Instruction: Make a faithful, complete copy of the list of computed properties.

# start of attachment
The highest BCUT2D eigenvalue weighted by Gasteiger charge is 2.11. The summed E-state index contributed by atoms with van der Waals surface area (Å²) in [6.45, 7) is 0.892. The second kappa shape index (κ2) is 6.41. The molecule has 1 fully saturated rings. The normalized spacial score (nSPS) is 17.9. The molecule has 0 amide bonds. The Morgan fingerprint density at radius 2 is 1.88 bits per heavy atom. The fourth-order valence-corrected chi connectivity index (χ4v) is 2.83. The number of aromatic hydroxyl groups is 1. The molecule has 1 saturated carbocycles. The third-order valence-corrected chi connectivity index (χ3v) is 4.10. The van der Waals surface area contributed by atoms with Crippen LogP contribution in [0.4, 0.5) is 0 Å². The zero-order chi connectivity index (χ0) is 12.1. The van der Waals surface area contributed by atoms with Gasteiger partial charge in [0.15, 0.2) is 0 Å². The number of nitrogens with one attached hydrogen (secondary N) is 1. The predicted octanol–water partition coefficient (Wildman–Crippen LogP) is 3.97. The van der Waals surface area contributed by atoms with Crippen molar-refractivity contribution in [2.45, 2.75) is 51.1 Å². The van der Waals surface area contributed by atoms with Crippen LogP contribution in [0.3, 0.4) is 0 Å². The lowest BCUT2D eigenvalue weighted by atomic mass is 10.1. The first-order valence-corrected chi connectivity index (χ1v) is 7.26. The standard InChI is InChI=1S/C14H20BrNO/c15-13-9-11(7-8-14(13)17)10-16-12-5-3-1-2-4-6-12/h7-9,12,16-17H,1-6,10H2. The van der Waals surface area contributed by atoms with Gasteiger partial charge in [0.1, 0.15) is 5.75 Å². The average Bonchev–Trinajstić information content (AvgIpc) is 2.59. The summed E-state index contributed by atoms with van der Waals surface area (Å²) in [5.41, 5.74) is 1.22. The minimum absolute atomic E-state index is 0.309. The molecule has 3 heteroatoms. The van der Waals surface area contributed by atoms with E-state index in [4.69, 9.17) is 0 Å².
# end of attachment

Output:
The highest BCUT2D eigenvalue weighted by Gasteiger charge is 2.11. The summed E-state index contributed by atoms with van der Waals surface area (Å²) in [6.45, 7) is 0.892. The second kappa shape index (κ2) is 6.41. The molecule has 1 fully saturated rings. The normalized spacial score (nSPS) is 17.9. The molecule has 0 amide bonds. The Morgan fingerprint density at radius 2 is 1.88 bits per heavy atom. The fourth-order valence-corrected chi connectivity index (χ4v) is 2.83. The number of aromatic hydroxyl groups is 1. The molecule has 1 saturated carbocycles. The third-order valence-corrected chi connectivity index (χ3v) is 4.10. The van der Waals surface area contributed by atoms with Crippen LogP contribution in [0.4, 0.5) is 0 Å². The zero-order chi connectivity index (χ0) is 12.1. The van der Waals surface area contributed by atoms with Gasteiger partial charge in [0.15, 0.2) is 0 Å². The number of nitrogens with one attached hydrogen (secondary N) is 1. The predicted octanol–water partition coefficient (Wildman–Crippen LogP) is 3.97. The van der Waals surface area contributed by atoms with Crippen molar-refractivity contribution in [2.45, 2.75) is 51.1 Å². The van der Waals surface area contributed by atoms with Crippen LogP contribution in [0.3, 0.4) is 0 Å². The lowest BCUT2D eigenvalue weighted by atomic mass is 10.1. The first-order valence-corrected chi connectivity index (χ1v) is 7.26. The standard InChI is InChI=1S/C14H20BrNO/c15-13-9-11(7-8-14(13)17)10-16-12-5-3-1-2-4-6-12/h7-9,12,16-17H,1-6,10H2. The van der Waals surface area contributed by atoms with Gasteiger partial charge in [0.1, 0.15) is 5.75 Å². The average Bonchev–Trinajstić information content (AvgIpc) is 2.59. The summed E-state index contributed by atoms with van der Waals surface area (Å²) in [5.41, 5.74) is 1.22. The minimum absolute atomic E-state index is 0.309. The molecule has 3 heteroatoms. The van der Waals surface area contributed by atoms with E-state index in [4.69, 9.17) is 0 Å².